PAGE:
Observations from theses sessions to date are no matter what the conditions are like and water levels are like on the Severn, pellets are seeming to produce year round now, when the thought may have suggested towards a maggot/caster approach. I nearly said a traditional approach, but pellets have been and are going in that river so much now, that I feel that pellets are now firmly in a traditional bracket.

I really must look at alternative hook patterns for the float tactic, with thicker gauge being the way forward.

On both my Trent trips I have fished maggot and hemp, casting at precisely timed 5 minute intervals, with alternative species only to show for the effort and further emphasised by my mate drawing a Barbel blank on maggot this week, I think my days of approaching this river with maggots are reaching an end. Another mate picked up a couple on boilie this week on the Trent and it may be that, again, regardless of conditions, the Barbel in this river continue to respond to what is going into it on a regular basis, or the fact that his loosefeeding of boilies was a trigger. There must be plenty of maggot, hemp and caster going in there during matches, so this one is going to take up some thinking and reflection time before I make any hasty decisions bait wise.

One of my books that rarely leaves my side, says words to the effect of; an angler who describes themselves as either a boilie angler or a pellet angler does so at their peril. In essence meaning that applying a single bait approach to any river you may fish will cost you fish over the season. A balance is needed I think between what is used and the importance of how much and how it is introduced to induce the Barbel to feed.

Couple more Trent trips to come before the week is out and it will be a pellet and boilie approach this time, alternating tactics between two rods and using loose feeding too.

Now back to preparing my hooklengths for the busy Barbelling time of the year to come.......................the effort needs to go in regardless of catch rate in the hope that it will pay.
 

Northantslad

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Thinking, application and Analysis.
Aware that the guide, now containing thoughts I have, is a bit bloggish recently (nothing against blogs), I don't plan to continue it like a blog, I do feel a section drawing a few aspects from the guide and recent observations together is necessary. I am sure that the thinking I do, the thoughts I have and what I find during trips, may continue to help some and also for some the proof and emphasis is in the results, people do need to see that things work sometimes in order to be inspired to try them.

Thinking and analysis leads to improvement and although the amount I think and read on an almost daily basis could be deemed overthinking things, I really don't feel it is, because despite what some may say, Barbel aren't easy to catch, but you can get better at catching them. It may apply to many forms of angling, but when analysing, I always feel that if you can get to a point of ability where say on a fruitless Barbel session, you come away from it knowing you have done little wrong and given it your all, it serves as some reassurance. There will be Barbel anglers who are skilled enough to manage a Barbel or two in every session, that's not where I am at present.........although and linking this to the thinking about bait I've had in recent days and despite fairly clear water again, my decision to go with pellets and boilies seems to have been the right one yesterday.................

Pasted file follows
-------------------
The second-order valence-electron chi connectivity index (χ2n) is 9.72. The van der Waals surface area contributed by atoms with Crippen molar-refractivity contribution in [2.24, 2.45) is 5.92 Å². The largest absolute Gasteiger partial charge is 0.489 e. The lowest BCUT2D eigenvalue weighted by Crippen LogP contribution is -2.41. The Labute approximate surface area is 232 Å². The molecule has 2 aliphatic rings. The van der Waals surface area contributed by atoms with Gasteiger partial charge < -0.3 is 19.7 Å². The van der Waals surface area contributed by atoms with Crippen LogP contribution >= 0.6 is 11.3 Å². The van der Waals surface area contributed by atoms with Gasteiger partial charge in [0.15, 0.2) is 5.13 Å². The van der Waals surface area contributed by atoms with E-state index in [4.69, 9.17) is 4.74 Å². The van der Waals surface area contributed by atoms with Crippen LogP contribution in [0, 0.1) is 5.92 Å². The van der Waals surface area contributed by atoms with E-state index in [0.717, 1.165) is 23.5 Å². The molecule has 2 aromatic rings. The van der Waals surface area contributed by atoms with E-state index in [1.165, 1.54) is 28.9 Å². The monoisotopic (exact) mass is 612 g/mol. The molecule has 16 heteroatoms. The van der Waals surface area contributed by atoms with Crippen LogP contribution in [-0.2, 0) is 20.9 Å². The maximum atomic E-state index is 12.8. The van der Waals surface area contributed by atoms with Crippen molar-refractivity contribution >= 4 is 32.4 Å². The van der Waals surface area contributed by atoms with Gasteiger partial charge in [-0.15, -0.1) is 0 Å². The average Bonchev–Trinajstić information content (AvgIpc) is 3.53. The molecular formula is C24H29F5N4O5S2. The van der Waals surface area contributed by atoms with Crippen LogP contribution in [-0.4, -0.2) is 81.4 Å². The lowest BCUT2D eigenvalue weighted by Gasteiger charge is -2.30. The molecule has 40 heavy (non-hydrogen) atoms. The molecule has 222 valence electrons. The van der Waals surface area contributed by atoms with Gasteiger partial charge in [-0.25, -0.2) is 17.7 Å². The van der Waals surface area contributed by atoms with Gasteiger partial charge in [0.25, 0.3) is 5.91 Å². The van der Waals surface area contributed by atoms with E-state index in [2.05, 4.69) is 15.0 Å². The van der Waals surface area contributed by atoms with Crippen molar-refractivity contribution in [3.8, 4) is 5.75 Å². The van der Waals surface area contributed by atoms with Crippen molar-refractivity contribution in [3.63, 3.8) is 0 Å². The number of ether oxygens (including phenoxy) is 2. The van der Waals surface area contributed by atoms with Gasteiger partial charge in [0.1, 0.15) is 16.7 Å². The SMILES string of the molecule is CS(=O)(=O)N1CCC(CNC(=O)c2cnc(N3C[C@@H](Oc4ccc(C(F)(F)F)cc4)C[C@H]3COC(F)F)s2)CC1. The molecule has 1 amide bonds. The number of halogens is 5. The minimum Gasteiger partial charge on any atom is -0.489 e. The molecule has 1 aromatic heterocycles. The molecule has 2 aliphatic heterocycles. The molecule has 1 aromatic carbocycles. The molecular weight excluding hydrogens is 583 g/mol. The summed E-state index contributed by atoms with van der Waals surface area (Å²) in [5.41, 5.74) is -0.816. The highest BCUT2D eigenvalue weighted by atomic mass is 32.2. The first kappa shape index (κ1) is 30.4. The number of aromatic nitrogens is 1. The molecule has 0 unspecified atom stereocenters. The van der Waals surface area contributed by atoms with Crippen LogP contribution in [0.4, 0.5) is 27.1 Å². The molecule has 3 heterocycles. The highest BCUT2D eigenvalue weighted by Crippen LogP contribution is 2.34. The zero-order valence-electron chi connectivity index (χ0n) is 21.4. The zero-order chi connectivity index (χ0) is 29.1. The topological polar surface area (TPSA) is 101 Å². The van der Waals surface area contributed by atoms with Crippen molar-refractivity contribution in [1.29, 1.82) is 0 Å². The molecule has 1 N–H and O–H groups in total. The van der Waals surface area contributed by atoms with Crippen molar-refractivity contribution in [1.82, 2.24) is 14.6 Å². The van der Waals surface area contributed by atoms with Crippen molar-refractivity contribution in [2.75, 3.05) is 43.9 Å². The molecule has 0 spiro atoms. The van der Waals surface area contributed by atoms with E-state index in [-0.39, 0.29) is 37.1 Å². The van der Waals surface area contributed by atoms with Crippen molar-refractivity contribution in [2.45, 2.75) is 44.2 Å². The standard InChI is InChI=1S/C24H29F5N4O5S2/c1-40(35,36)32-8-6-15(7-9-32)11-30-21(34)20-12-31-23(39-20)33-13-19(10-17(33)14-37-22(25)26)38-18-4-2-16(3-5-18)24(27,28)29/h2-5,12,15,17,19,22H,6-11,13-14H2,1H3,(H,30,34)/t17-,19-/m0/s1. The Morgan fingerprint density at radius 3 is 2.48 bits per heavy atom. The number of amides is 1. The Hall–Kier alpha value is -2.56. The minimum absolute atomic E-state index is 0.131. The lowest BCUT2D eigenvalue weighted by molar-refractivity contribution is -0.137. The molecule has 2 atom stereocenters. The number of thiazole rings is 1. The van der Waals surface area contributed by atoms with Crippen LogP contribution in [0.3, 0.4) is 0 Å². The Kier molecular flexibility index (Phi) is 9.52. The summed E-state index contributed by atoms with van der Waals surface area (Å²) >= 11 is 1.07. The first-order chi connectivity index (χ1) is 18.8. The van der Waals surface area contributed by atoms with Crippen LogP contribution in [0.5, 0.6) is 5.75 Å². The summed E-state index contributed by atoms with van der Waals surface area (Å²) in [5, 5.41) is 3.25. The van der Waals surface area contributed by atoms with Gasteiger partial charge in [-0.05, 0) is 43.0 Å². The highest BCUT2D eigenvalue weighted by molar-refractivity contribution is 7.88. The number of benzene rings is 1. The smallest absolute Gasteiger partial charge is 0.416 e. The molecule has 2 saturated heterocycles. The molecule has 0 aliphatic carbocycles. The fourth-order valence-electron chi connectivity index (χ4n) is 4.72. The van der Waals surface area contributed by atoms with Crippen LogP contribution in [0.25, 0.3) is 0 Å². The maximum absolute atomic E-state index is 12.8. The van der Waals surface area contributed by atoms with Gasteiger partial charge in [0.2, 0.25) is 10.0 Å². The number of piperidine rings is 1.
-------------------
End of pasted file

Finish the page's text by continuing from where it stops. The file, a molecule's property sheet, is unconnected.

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.........so how do I analyse it. Getting my happiness and the fact I am chuffed to bits out of the way, I can now reflect on the session. Conditions wise, as said water clarity was still high, but with some recent rain the level had risen since the previous visit, not only visibly but also gauged by the extra half ounce of weight I needed in mid river. The session started at 11am with regular changes of overcast conditions to sunlight poking through up until 3.15pm, then the longest spell of overcast conditions came, with Barbel topping following this soon after. My reading tells me that Barbel dislike bright conditions and when Barbel top, it is always a prelude them feeding, linked to adjusting oxygen levels in the swim bladder, remembering this, I knew something was going to happen, not based on intuition or some kind of special foresight, just applying knowledge.

With conditions like they were initially, I had eased my way into the session with standard sized feeders in terms of bait carrying capacity (3 ounce weight wise), although once it clouded over more thoroughly, I felt I needed to do something, so a few fairly regular casts of a larger feeder (timing the same-but altering the feeder size to get more bait down is important, rather than casting more I have read), coupled with the conditions, I got my first fish at 3.45pm, followed by 9 more to around 8pm.

This was my day, but despite what I did during and to induce the feeding spell; switching hooklength length, switching between pellet sizes on the hook, going to the bigger feeder if bites slowed and having the bait out there, the barbel clearly wanted to feed, this latter factor was and is in my opinion the biggest reason the session was a successful one. Barbel stomachs are small in comparison with other cyprinid species and they don't have to feed as regularly as we may think, they wanted to feed and yes, to give myself some credit though I fished well enough to allow them to feed and to feed for four hours. I will cease my credit there though, because on top of the other favourable factors, had the recent rain woken them up? Was it the fact that I was alone on the stretch for the vast majority of the day? Questions I may never know the answer to, either way it was a session where things conspired to make it a memorable one for me, so for the time being, I won't be over thinking matters....for a day or two anyway.
 

drw

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Well done Northantslad a great result and a great read thank you